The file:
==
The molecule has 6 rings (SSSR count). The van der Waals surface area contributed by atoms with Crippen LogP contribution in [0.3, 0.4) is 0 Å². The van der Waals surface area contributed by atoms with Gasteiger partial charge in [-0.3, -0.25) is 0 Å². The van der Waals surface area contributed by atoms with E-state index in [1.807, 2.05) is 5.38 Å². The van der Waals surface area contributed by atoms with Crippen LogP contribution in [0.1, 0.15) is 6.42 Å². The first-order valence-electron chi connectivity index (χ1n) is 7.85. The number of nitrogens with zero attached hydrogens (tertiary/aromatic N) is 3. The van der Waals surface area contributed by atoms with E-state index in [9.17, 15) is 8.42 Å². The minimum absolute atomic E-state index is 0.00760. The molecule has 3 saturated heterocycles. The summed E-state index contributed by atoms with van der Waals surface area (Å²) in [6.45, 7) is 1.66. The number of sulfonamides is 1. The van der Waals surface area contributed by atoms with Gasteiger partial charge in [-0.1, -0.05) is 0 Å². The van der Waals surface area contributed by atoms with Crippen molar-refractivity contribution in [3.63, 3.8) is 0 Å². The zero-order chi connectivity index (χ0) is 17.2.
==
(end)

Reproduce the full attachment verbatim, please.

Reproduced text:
The molecule has 6 rings (SSSR count). The van der Waals surface area contributed by atoms with Crippen LogP contribution in [0.3, 0.4) is 0 Å². The van der Waals surface area contributed by atoms with Gasteiger partial charge in [-0.3, -0.25) is 0 Å². The van der Waals surface area contributed by atoms with E-state index in [1.807, 2.05) is 5.38 Å². The van der Waals surface area contributed by atoms with Crippen LogP contribution in [0.1, 0.15) is 6.42 Å². The first-order valence-electron chi connectivity index (χ1n) is 7.85. The number of nitrogens with zero attached hydrogens (tertiary/aromatic N) is 3. The van der Waals surface area contributed by atoms with E-state index in [9.17, 15) is 8.42 Å². The minimum absolute atomic E-state index is 0.00760. The molecule has 3 saturated heterocycles. The summed E-state index contributed by atoms with van der Waals surface area (Å²) in [6.45, 7) is 1.66. The number of sulfonamides is 1. The van der Waals surface area contributed by atoms with Gasteiger partial charge in [-0.1, -0.05) is 0 Å². The van der Waals surface area contributed by atoms with Crippen molar-refractivity contribution in [3.63, 3.8) is 0 Å². The zero-order chi connectivity index (χ0) is 17.2.